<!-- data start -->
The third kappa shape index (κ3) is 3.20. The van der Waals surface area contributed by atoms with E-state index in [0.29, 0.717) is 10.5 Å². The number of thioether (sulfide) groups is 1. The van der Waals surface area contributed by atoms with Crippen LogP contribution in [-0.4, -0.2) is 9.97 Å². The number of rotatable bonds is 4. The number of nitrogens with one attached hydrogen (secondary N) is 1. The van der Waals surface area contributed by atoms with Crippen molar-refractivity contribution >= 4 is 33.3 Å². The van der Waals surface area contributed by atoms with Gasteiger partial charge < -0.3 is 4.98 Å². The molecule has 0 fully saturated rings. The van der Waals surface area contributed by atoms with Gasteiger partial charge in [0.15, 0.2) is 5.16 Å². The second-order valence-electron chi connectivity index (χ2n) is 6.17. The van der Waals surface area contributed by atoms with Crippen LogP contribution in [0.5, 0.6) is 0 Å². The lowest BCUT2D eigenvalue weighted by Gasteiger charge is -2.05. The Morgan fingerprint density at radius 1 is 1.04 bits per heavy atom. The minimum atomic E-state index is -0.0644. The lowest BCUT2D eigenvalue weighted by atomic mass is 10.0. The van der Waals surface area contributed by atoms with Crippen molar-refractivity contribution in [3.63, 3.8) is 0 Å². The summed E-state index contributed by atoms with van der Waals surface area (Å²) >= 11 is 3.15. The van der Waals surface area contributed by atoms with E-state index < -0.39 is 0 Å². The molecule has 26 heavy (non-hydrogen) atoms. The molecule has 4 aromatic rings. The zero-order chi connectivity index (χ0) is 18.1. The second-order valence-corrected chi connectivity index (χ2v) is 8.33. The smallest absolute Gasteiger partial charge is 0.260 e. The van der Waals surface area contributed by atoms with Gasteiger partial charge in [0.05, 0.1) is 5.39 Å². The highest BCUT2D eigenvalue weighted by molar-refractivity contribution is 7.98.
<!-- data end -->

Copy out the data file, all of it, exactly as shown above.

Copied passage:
The third kappa shape index (κ3) is 3.20. The van der Waals surface area contributed by atoms with E-state index in [0.29, 0.717) is 10.5 Å². The number of thioether (sulfide) groups is 1. The van der Waals surface area contributed by atoms with Crippen LogP contribution in [-0.4, -0.2) is 9.97 Å². The number of rotatable bonds is 4. The number of nitrogens with one attached hydrogen (secondary N) is 1. The van der Waals surface area contributed by atoms with Crippen molar-refractivity contribution >= 4 is 33.3 Å². The van der Waals surface area contributed by atoms with Gasteiger partial charge < -0.3 is 4.98 Å². The molecule has 0 fully saturated rings. The van der Waals surface area contributed by atoms with Gasteiger partial charge in [0.15, 0.2) is 5.16 Å². The second-order valence-electron chi connectivity index (χ2n) is 6.17. The van der Waals surface area contributed by atoms with Crippen LogP contribution in [0.5, 0.6) is 0 Å². The lowest BCUT2D eigenvalue weighted by Gasteiger charge is -2.05. The Morgan fingerprint density at radius 1 is 1.04 bits per heavy atom. The minimum atomic E-state index is -0.0644. The lowest BCUT2D eigenvalue weighted by atomic mass is 10.0. The van der Waals surface area contributed by atoms with Crippen molar-refractivity contribution in [3.63, 3.8) is 0 Å². The summed E-state index contributed by atoms with van der Waals surface area (Å²) >= 11 is 3.15. The van der Waals surface area contributed by atoms with E-state index < -0.39 is 0 Å². The molecule has 26 heavy (non-hydrogen) atoms. The molecule has 4 aromatic rings. The zero-order chi connectivity index (χ0) is 18.1. The second-order valence-corrected chi connectivity index (χ2v) is 8.33. The smallest absolute Gasteiger partial charge is 0.260 e. The van der Waals surface area contributed by atoms with Gasteiger partial charge in [0.05, 0.1) is 5.39 Å². The highest BCUT2D eigenvalue weighted by molar-refractivity contribution is 7.98.